How long do disability benefits last?

How long will my disability benefits last after I am approved?

Disability benefits may last indefinitely for both SSDI and SSI. This does not mean disability is always a permanent thing as there are events that could end eligibility for disability benefits.

For both SSI and SSDI, Social Security sets a medical review date known as a diary. Most disability claims are set for review every three years, unless the disabling condition involved is unlikely to medically improve. If you have what Social Security considers a permanent disabling condition, your disability claim will likely receive a 7 year diary.

If you are receiving SSDI, there are two things that could lead to your being found not disabled. If you start working and earning over SGA, it could trigger a medical review that would lead to a finding of not disabled. At the very least, work activity could cause your disability benefits to be suspended or even terminated. Even if you are not working, a medical review could find that your medical evidence supports medical improvement and that could lead to your becoming ineligible for disability benefits.

If you are receiving SSI disability, work generally does not cause your disability eligibility to be terminated unless you are out of pay for a year. However, this does not mean that work might not show medical improvement, in which case, your SSI could be medically ceased.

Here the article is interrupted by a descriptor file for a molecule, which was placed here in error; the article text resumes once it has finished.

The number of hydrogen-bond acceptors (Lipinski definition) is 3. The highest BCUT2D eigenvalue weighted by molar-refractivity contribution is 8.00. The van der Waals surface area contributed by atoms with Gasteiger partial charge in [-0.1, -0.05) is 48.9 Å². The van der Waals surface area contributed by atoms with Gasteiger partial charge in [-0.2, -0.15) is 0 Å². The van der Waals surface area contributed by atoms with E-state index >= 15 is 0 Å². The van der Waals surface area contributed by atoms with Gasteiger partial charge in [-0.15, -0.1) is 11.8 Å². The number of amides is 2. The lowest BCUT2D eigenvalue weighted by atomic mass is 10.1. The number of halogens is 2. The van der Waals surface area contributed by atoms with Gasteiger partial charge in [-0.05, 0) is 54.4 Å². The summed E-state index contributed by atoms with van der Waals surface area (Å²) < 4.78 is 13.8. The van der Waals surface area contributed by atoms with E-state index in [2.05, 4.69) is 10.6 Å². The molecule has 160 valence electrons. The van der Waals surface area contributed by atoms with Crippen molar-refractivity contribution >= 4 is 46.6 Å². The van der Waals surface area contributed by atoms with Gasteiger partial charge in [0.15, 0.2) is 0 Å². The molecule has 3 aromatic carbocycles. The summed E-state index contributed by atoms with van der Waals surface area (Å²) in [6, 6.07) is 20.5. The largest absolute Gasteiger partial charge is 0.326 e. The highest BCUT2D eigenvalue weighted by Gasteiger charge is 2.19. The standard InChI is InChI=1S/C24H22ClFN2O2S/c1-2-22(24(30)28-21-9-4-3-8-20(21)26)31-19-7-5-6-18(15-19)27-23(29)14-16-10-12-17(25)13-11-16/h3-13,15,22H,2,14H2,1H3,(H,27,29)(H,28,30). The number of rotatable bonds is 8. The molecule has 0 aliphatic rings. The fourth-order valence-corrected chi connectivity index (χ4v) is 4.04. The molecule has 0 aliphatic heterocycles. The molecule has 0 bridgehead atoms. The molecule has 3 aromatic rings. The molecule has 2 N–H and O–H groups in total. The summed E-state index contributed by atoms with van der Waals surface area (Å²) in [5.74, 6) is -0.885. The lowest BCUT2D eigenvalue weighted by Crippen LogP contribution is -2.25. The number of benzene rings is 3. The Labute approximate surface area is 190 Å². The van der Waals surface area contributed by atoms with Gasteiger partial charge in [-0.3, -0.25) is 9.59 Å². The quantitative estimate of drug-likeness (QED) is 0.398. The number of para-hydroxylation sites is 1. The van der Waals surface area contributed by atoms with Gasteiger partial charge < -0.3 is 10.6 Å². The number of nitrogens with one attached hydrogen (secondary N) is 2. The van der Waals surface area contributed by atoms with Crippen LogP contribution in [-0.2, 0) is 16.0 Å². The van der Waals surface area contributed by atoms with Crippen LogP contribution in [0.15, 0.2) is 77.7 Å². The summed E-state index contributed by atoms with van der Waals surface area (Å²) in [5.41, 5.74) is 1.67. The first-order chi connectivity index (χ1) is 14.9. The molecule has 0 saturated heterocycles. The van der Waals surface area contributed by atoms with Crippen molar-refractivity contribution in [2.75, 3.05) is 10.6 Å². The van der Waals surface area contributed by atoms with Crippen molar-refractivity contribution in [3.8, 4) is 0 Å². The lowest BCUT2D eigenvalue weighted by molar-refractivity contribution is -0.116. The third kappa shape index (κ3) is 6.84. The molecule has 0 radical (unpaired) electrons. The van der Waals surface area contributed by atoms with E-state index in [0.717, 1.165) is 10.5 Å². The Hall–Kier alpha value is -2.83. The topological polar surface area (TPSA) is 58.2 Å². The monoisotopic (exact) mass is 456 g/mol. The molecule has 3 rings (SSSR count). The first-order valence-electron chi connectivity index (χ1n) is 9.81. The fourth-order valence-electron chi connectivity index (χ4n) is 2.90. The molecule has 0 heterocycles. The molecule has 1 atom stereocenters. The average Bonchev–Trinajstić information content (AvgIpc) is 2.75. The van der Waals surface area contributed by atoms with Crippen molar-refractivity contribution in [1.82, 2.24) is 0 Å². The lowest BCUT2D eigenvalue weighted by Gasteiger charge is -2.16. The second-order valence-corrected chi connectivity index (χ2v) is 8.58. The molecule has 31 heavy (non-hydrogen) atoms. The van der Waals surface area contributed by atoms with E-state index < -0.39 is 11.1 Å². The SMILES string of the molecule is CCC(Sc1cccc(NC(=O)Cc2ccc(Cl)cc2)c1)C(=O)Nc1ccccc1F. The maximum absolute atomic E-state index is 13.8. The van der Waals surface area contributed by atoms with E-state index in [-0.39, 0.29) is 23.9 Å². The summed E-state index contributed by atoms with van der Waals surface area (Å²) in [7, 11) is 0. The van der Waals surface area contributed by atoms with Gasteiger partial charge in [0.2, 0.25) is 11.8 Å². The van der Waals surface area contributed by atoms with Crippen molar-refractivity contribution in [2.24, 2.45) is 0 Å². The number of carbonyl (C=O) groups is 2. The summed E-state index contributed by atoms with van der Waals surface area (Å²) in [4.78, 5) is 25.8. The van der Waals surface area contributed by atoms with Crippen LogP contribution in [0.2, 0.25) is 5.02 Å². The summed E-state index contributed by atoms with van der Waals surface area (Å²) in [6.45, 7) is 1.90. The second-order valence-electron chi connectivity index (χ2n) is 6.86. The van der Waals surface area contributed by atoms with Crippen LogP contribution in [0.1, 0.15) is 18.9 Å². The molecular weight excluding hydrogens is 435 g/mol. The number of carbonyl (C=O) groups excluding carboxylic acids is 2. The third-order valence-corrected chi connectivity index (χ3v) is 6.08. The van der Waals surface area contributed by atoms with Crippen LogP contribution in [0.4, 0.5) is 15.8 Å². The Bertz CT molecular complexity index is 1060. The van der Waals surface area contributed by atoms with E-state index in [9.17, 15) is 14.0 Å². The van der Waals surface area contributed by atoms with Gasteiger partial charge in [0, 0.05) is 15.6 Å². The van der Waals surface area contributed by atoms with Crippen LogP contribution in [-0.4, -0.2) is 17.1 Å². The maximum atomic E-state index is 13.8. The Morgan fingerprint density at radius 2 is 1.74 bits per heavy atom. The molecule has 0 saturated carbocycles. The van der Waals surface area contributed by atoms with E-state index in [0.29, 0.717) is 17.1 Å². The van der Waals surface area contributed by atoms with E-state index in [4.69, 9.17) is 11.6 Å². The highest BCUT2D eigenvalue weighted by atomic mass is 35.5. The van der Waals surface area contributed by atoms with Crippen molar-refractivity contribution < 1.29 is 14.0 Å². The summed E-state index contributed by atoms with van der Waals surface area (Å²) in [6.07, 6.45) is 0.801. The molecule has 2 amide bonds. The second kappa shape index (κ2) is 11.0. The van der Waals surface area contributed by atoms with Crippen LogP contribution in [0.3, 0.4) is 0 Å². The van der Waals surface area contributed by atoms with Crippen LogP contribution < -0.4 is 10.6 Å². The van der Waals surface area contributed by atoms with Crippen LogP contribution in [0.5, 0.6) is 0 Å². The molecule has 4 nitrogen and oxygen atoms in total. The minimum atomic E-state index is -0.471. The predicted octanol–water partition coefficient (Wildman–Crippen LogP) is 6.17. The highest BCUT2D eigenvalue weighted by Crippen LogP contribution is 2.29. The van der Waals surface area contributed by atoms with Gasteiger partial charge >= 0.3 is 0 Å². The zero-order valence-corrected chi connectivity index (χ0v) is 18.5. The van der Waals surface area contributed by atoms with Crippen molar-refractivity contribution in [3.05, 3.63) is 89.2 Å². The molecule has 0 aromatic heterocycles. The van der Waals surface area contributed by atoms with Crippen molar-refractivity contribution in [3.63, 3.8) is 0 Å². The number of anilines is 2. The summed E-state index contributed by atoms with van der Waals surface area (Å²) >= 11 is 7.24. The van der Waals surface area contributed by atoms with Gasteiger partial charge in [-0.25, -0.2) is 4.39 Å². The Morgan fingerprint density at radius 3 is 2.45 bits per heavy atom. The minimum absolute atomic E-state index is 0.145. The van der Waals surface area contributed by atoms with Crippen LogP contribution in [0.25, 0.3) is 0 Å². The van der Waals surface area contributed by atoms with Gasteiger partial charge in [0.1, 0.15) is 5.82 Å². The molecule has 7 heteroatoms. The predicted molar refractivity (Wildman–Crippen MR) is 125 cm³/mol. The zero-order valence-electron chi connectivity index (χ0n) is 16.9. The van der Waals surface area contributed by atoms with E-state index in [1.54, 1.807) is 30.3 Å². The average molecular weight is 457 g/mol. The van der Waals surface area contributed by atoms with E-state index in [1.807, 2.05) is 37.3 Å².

The SSI program is a need based disability program, so there are other non-medical factors that lead to termination. If you have too much income or resources at any point during your disability entitlement it could lead to termination.

In summary, there is no limit to length of time you can receive disability benefits, however there are situations that may lead to disability termination.

About the Author: Tim Moore is a former Social Security Disability Examiner in North Carolina, has been interviewed by the NY Times and the LA Times on the disability system, and is an Accredited Disability Representative (ADR) in North Carolina. For assistance on a disability application or Appeal in NC, click here.

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